They may be important clues to the geology (e.g., particular plants grow
on serpentinite). The approximate age of landforms such as moraines and
landslide scars may be revealed by vegetation. If your focus is bedrock
geology, note landforms (e.g., fault scarps) and surficial deposits. If
your focus is geomorphology and surficial geology, note the bedrock geology
(e.g., resistance to weathering and erosion).
4. If your particular focus is biology, mention the geology. Plant distribution
is greatly influenced by bedrock types, landforms, surficial deposits,
and soils. Particular plants have specific requirements for moisture (soil
porosity and permeability) and trace elements (mineralogy) Burrowing animals
may prefer one surficial sediment to another. The flora and the fauna
are very much influenced by aspect (the direction a slope faces) due to
temperature and moisture differences, and by drainage (e.g., a wetland
vs. a hilltop).
5. As appropriate, expand the "address book" mentioned in BEFORE THE FIELD.
IN THE FIELD, EVERY STOP
1. Specific site. This location should be described accurately enough
so that you could get back here. It might include a street address, latitude
and longitude or UTM co-ordinates, elevation, aspect, which side of stream,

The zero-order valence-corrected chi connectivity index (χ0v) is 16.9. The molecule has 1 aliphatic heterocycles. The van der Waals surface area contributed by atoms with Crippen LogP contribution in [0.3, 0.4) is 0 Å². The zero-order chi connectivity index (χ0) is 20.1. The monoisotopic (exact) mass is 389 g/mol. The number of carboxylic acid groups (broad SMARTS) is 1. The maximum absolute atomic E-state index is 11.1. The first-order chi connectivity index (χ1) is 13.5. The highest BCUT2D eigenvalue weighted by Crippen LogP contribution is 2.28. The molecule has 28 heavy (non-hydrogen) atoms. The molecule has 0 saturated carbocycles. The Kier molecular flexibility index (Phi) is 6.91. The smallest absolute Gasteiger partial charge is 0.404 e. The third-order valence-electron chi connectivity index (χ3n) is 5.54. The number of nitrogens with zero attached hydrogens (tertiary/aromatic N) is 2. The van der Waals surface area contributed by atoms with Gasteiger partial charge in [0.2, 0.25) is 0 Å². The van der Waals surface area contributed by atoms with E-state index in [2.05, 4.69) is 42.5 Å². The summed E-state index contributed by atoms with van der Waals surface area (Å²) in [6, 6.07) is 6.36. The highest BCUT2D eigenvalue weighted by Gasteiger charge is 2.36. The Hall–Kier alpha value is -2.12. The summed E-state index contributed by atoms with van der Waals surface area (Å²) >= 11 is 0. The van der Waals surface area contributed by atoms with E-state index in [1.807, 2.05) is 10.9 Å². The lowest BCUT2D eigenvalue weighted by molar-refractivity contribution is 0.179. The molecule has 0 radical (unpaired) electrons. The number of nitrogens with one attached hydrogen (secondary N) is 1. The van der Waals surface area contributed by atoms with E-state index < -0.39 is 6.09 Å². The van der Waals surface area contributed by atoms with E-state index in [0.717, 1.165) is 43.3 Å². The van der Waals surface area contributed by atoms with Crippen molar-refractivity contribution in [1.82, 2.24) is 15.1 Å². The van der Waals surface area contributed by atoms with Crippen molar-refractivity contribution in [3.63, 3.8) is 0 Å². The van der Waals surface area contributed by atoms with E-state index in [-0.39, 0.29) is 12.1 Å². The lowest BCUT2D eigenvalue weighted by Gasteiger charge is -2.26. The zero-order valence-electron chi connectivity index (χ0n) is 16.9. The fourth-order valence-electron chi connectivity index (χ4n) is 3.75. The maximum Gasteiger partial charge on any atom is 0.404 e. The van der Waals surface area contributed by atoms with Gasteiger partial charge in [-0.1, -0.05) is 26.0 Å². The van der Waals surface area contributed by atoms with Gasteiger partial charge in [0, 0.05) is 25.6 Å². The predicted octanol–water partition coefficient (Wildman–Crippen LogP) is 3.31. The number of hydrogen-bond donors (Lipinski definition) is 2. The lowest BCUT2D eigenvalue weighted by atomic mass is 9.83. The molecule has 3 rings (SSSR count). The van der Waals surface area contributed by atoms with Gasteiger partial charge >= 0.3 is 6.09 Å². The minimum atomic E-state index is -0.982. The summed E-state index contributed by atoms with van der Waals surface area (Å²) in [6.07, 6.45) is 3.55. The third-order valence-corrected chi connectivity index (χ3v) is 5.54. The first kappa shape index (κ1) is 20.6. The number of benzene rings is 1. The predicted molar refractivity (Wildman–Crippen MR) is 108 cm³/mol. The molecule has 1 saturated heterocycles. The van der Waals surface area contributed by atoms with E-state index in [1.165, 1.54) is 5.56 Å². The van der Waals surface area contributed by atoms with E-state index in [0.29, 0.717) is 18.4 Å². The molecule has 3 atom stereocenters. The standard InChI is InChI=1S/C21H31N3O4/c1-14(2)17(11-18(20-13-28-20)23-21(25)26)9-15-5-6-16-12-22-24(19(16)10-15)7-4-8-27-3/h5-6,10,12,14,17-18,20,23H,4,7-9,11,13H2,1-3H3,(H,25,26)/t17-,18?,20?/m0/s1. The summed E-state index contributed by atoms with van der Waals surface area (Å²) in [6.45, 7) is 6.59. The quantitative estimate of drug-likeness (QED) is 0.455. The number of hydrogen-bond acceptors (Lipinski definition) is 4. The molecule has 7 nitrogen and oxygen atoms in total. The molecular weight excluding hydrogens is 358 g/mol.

how far and in what direction from a landmark, etc.
2. Data on whatever may be relevant: humans, animals, plants, ecosystems,
ecotones, rocks, sediments, soils, structures, landforms, processes, rates,
facilities, pollution, scenery. Some of this data may be re-entered elsewhere
in your notebook, as I mention later.
3. Consider drawing and labeling a sketch, diagram, map, or cross-section.
My general rule-of-thumb is one sketch per site, but some require more
and some need none. Remember, a sketch can be much better than, or can
reduce the length of, an outline or narrative. Do not worry if you don't
think you're an artist. You never will be if you don't try, and your sketches
will improve with practice. Would color help? Some sketches stand alone
without labels. You might be drawing scenery or a flower; such sketches
should have titles (e.g., Hunter Peak across Clarks Fork, Indian paintbrush
on Hood Canal bluff). Most sketches need lots of labels (e.g., rock types
and ages, landforms, fauna and flora). Maps and cross-sections need scale,
and orientation (e.g., north arrow or direction of view).
4. Multiple working hypotheses, questions, tentative interpretations and
conclusions (e.g., the geologic or human history as determined at this
5. Notes about photographs taken. What is it? What is the scale? What
direction are you facing? Some people prefer to record photos site by
site; others record all photos in a separate section of the notebook.
EVERY EVENING AFTER FIELD WORK
1. Review your field notes. Is there anything that might be important
that you remember now but did not note in the field?
2. Consider re-entering data into a computer for analysis and/or separate
3. Summarize the day’s observations, hypotheses, conclusions, etc.
4. Do you need to revisit any of the sites?
5. Consider making separate lists of fauna (including birds) and flora
6. If there is field work the next day, plan for it. Be prepared.
To Bob Carson's Homepage